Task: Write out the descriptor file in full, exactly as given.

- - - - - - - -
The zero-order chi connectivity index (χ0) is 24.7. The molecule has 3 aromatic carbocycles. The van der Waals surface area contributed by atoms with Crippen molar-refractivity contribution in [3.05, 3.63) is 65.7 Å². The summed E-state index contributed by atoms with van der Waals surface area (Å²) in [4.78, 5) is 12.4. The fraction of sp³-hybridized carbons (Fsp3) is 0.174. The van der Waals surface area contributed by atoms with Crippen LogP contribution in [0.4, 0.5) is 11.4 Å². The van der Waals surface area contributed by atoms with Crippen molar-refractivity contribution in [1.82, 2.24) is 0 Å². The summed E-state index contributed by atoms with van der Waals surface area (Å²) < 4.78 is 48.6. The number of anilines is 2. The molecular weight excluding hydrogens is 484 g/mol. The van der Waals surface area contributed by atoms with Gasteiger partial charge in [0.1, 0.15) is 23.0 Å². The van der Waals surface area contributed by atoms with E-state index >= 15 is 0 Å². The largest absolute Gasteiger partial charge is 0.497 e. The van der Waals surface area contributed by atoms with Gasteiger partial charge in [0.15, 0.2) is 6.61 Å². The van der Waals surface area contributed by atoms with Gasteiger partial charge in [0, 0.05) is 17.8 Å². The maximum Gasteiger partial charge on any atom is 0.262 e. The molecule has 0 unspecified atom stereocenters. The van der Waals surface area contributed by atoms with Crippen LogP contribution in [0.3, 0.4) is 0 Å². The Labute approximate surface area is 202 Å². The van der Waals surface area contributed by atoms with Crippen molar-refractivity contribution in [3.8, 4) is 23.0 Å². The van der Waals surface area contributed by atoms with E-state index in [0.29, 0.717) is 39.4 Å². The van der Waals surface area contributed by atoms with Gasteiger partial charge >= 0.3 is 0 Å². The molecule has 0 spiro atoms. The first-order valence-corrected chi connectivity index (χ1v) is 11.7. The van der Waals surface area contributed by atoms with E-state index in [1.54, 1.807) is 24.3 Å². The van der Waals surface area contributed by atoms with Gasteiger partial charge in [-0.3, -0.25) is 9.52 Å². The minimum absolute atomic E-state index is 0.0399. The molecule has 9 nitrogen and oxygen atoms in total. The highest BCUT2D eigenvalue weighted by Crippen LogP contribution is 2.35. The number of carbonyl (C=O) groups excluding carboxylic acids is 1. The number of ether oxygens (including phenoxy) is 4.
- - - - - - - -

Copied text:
The zero-order chi connectivity index (χ0) is 24.7. The molecule has 3 aromatic carbocycles. The van der Waals surface area contributed by atoms with Crippen molar-refractivity contribution in [3.05, 3.63) is 65.7 Å². The summed E-state index contributed by atoms with van der Waals surface area (Å²) in [4.78, 5) is 12.4. The fraction of sp³-hybridized carbons (Fsp3) is 0.174. The van der Waals surface area contributed by atoms with Crippen LogP contribution in [0.4, 0.5) is 11.4 Å². The van der Waals surface area contributed by atoms with Crippen molar-refractivity contribution in [1.82, 2.24) is 0 Å². The summed E-state index contributed by atoms with van der Waals surface area (Å²) < 4.78 is 48.6. The number of anilines is 2. The molecular weight excluding hydrogens is 484 g/mol. The van der Waals surface area contributed by atoms with Gasteiger partial charge in [0.1, 0.15) is 23.0 Å². The van der Waals surface area contributed by atoms with E-state index >= 15 is 0 Å². The largest absolute Gasteiger partial charge is 0.497 e. The van der Waals surface area contributed by atoms with Gasteiger partial charge in [0.15, 0.2) is 6.61 Å². The van der Waals surface area contributed by atoms with Gasteiger partial charge in [0, 0.05) is 17.8 Å². The maximum Gasteiger partial charge on any atom is 0.262 e. The molecule has 0 unspecified atom stereocenters. The van der Waals surface area contributed by atoms with Crippen LogP contribution in [0.3, 0.4) is 0 Å². The Labute approximate surface area is 202 Å². The van der Waals surface area contributed by atoms with Crippen molar-refractivity contribution in [3.8, 4) is 23.0 Å². The van der Waals surface area contributed by atoms with E-state index in [0.29, 0.717) is 39.4 Å². The van der Waals surface area contributed by atoms with Gasteiger partial charge >= 0.3 is 0 Å². The molecule has 0 spiro atoms. The first-order valence-corrected chi connectivity index (χ1v) is 11.7. The van der Waals surface area contributed by atoms with E-state index in [1.54, 1.807) is 24.3 Å². The van der Waals surface area contributed by atoms with Gasteiger partial charge in [-0.3, -0.25) is 9.52 Å². The minimum absolute atomic E-state index is 0.0399. The molecule has 9 nitrogen and oxygen atoms in total. The highest BCUT2D eigenvalue weighted by Crippen LogP contribution is 2.35. The number of carbonyl (C=O) groups excluding carboxylic acids is 1. The number of ether oxygens (including phenoxy) is 4.